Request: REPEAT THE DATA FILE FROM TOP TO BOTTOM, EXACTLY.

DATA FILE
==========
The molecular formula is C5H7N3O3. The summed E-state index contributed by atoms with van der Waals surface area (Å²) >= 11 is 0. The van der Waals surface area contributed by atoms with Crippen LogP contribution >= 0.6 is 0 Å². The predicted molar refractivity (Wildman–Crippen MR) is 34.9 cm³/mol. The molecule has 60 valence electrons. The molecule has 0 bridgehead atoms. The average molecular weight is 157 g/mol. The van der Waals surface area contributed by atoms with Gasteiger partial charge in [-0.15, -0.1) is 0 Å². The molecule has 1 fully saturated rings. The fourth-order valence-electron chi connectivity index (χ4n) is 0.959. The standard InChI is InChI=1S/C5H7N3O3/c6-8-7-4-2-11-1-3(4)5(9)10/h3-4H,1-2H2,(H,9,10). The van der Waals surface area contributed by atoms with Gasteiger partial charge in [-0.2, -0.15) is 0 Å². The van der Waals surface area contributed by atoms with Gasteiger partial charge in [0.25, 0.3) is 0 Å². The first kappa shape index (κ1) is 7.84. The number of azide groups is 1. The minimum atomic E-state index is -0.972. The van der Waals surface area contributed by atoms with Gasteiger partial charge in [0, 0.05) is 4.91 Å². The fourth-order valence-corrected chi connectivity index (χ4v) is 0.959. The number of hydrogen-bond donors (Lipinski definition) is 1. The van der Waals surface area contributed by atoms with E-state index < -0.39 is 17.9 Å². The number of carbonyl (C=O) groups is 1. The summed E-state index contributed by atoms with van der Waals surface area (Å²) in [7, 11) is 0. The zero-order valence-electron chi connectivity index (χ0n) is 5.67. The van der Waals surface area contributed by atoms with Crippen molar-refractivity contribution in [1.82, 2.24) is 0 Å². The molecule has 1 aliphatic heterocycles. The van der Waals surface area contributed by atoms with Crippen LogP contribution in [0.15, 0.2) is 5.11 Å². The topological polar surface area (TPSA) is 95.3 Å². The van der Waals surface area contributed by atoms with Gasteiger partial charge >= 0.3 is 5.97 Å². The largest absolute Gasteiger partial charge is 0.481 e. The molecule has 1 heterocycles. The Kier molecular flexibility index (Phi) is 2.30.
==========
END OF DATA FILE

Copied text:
The molecular formula is C5H7N3O3. The summed E-state index contributed by atoms with van der Waals surface area (Å²) >= 11 is 0. The van der Waals surface area contributed by atoms with Crippen LogP contribution >= 0.6 is 0 Å². The predicted molar refractivity (Wildman–Crippen MR) is 34.9 cm³/mol. The molecule has 60 valence electrons. The molecule has 0 bridgehead atoms. The average molecular weight is 157 g/mol. The van der Waals surface area contributed by atoms with Gasteiger partial charge in [-0.15, -0.1) is 0 Å². The molecule has 1 fully saturated rings. The fourth-order valence-electron chi connectivity index (χ4n) is 0.959. The standard InChI is InChI=1S/C5H7N3O3/c6-8-7-4-2-11-1-3(4)5(9)10/h3-4H,1-2H2,(H,9,10). The van der Waals surface area contributed by atoms with Gasteiger partial charge in [-0.2, -0.15) is 0 Å². The van der Waals surface area contributed by atoms with Gasteiger partial charge in [0.25, 0.3) is 0 Å². The first kappa shape index (κ1) is 7.84. The number of azide groups is 1. The minimum atomic E-state index is -0.972. The van der Waals surface area contributed by atoms with Gasteiger partial charge in [0, 0.05) is 4.91 Å². The fourth-order valence-corrected chi connectivity index (χ4v) is 0.959. The number of hydrogen-bond donors (Lipinski definition) is 1. The van der Waals surface area contributed by atoms with E-state index < -0.39 is 17.9 Å². The number of carbonyl (C=O) groups is 1. The summed E-state index contributed by atoms with van der Waals surface area (Å²) in [7, 11) is 0. The zero-order valence-electron chi connectivity index (χ0n) is 5.67. The van der Waals surface area contributed by atoms with Crippen molar-refractivity contribution in [1.82, 2.24) is 0 Å². The molecule has 1 aliphatic heterocycles. The van der Waals surface area contributed by atoms with Crippen LogP contribution in [0.15, 0.2) is 5.11 Å². The topological polar surface area (TPSA) is 95.3 Å². The van der Waals surface area contributed by atoms with Gasteiger partial charge >= 0.3 is 5.97 Å². The largest absolute Gasteiger partial charge is 0.481 e. The molecule has 1 heterocycles. The Kier molecular flexibility index (Phi) is 2.30.